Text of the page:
Efforts made to preserve ethnic brocade weaving

The Central Highlands’ province of Lam Dong is home to four brocade weaving villages of local ethnic minority people. In a bid to preserve the traditional cultural identity of the K’Ho people, artisans in Ka Tung village, Đam Rông district, are working with local authorities to restore and preserve their traditional craft of brocade weaving.

At the age of 87, K’Poh still sits at her loom every day. She said she learned the craft from her mother when she was very young. At first, it took her 2 weeks to weave one glove. The craft requires perseverance and hard work, and she has worked to pass on the profession to her own daughter.

Her daughter is now well-versed in the trade, and has worked with her mother since 2019 to teach others in the commune.

At first, there were only 20 women learning how to weave, but now the craft is recovering more strongly as people teach each other. They often weave at home, during their leisure time, and gather together to learn more.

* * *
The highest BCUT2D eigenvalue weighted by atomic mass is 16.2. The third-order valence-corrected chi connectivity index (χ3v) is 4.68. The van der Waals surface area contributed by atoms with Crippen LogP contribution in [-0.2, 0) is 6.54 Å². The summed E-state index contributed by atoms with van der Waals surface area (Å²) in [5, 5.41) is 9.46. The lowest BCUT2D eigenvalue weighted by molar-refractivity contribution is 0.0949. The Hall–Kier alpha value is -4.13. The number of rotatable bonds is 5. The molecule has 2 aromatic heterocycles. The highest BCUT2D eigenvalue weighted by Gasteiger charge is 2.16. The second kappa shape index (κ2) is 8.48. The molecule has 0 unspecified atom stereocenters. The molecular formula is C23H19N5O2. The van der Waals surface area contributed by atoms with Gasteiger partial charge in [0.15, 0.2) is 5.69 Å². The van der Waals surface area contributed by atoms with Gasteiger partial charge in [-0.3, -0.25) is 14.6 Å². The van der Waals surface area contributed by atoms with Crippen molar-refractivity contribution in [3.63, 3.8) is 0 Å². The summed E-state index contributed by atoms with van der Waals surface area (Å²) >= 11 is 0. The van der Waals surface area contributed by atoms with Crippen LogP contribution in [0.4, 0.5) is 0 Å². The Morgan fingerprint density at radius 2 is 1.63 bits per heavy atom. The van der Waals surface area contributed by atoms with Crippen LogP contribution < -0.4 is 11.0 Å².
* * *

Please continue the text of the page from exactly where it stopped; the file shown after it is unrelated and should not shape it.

Da Long commune is the most remote area in Lam Dong province, with difficulties in travel and trade, so the weaving craft is passed along by people to meet their own needs in clothing and other items. The roads are better these days, which helps with integration but has resulted in the weaving profession gradually falling into oblivion. Restoration of the craft is therefore receiving special attention from local authorities. 

Though it is not a task that can be done in a day, the preservation of the weaving craft is perfectly feasible with local authorities and people coming together. It not only contributes to preserving traditional cultural values, but also to improving the livelihoods of local ethnic minority people./.